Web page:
It was a typical two-show Saturday at Come Fly Away. Our matinee performance had gone well and the cast and crew were trickling back into the theatre following our dinner break, readying ourselves for the evening show. A few performers were chatting in the green room when one of the returning dancers announced that a smoking SUV was parked nearby and police were starting to gather.
We soon learned from our theatre’s doorman that there was, in fact, a bomb in an SUV that was parked on West 45th Street, directly in front of our stage door. Furthermore, Times Square had been evacuated, and the Marriott Marquis Theatre was on lock-down; nobody could come in, nobody could go out. This meant that about half of our ticket-holders were locked outside the theatre, while those who had already made it inside were, quite literally, a captive audience. Since our entire cast and crew were safely inside the building, our show would go on as scheduled.
Knowing that a bomb had been placed at our doorstep was deeply unsettling, but we didn’t have time to dwell on our fears; we had a show to do. The curtain rose with a drum roll, then Frank Sinatra’s whiskey-and-velvet baritone filled the theatre. I remember thinking that our audience members were probably at least as uneasy as we performers were about the smoking SUV outside our doors. I resolved to do my utmost to set aside my own trepidation and give my all to our performance.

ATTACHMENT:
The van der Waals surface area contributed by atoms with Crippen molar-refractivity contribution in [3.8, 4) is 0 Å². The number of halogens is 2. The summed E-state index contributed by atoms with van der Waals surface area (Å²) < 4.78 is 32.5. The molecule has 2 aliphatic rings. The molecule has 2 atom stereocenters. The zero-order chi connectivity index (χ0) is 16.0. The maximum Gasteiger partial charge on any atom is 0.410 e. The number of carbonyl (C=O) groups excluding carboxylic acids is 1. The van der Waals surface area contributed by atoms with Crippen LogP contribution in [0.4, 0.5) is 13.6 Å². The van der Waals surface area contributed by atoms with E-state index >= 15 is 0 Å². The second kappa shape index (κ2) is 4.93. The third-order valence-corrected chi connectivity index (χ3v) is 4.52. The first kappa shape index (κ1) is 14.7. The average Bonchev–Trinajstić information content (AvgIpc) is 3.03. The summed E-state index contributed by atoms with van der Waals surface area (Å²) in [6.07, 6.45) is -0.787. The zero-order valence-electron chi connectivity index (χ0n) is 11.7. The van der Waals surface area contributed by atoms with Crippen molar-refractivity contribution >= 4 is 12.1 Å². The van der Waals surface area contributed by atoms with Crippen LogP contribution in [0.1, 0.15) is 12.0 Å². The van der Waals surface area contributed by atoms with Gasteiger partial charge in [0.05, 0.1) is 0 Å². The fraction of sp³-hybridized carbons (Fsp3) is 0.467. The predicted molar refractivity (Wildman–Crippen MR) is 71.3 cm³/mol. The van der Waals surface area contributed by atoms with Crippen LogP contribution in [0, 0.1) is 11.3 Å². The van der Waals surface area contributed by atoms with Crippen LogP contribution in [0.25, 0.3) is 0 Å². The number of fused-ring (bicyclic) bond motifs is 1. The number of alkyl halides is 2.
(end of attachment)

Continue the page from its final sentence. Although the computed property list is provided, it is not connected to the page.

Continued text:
As I walked onto the bandstand to sing my first number, I noticed the man in the front row. He looked to be in his late 60s and was sitting alone. As he watched the show unfold, the only thing sparkling more than his eyes was the vest he wore, which was covered with sequins. We in the cast were delighted by our sparkly front-row friend’s rapt gaze and vigorous applause. He, too, seemed resolved to eschew anxiety in favor of fully enjoying the razzle-dazzle of a Broadway show.
May 1, 2010 began as a typical Saturday on Broadway, but quickly became yet another day in which I was proud and grateful to be a New Yorker. The watchful eyes of a t-shirt vendor and swift response of the NYPD (along with the utter ineptitude of the would-be bomber) prevented chaos and destruction. Meanwhile, with Times Square eerily empty and silent, the Broadway community of performers, crew members, and theatergoers refused to be terrorized. Instead, we did what New Yorkers do in times of fear and unrest: we suited up and went on with the show.
Nothing–nothing–can diminish the courage, joy, and razzle-dazzle that define New York City. I still love New York, today and every day.